Parents often yell, scold and shout at their children in an apparent attempt to make them learn good habits. But scientists caution against such behavior. A new US study has found that shouting and yelling at teenagers could be actually increasing kids’ risk of depression and troubled behavior.
The study states even if parents enjoyed a close relationship with their son or daughter, harsh verbal discipline adopted by the parents hardly yield any fruit. Such behaviour was found to have a dramatic impact on emotional development of the teenagers.
Such behaviours of the parents land up children making feel humiliated and frustrated.
Scientists examined 976 two-parent families in the US, majority of which were middle-class. They found that many shifted from physical to verbal discipline as their children entered adolescence.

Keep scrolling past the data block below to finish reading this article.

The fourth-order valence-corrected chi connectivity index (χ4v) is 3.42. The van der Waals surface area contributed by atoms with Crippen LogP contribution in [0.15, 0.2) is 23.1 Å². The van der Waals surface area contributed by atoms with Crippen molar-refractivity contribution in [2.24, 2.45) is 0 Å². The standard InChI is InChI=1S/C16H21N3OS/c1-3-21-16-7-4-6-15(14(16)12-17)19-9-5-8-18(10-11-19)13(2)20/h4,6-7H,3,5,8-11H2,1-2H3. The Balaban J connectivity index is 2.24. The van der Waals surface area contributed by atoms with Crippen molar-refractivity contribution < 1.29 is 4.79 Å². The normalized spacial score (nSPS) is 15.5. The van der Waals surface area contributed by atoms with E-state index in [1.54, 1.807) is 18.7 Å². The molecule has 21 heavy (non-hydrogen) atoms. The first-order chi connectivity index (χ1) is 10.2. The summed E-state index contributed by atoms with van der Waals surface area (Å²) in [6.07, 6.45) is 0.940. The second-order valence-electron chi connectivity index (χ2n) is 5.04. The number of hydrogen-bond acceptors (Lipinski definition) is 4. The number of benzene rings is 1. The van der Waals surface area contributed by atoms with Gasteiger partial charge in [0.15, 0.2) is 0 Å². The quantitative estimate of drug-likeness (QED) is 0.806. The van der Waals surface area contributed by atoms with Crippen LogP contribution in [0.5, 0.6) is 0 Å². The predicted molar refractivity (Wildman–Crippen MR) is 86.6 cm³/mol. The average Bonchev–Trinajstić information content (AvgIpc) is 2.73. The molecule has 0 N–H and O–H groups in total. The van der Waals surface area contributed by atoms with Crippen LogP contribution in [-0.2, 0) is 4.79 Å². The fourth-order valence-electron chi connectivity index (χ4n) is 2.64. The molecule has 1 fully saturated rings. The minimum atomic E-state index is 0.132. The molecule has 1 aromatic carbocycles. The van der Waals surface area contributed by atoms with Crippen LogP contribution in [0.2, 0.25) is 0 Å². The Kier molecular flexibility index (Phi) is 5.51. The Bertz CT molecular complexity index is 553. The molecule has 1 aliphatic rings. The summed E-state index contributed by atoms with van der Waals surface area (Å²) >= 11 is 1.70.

It was discovered that the parents use more severe forms of harsh verbal discipline in most of the houses.
The researchers found if parents use such punishment when their child is 13, the teenager was more likely to have behavioural or emotional problems later.
Children in the age group 13-14 suffered more depressive symptoms than children who were not disciplined in this manner. They were also more likely to have conduct problems such as misbehaving at school, lying, stealing, or fighting, the researchers stressed.
Significantly, the researchers also found that parental warmth, love, emotional support, and affection for their adolescents failed to lessen the effects of the verbal discipline. The sense that parents are scolding their child for their own good does not mitigate the damage inflicted. Neither does the strength of the parent-child bond.
“This is one of the first studies to indicate that parents’ harsh verbal discipline is damaging to the developing adolescent,” said lead researcher Ming-Te Wang, assistant professor of psychology in education at the University of Pittsburgh.
The study was published in the journal Child Development.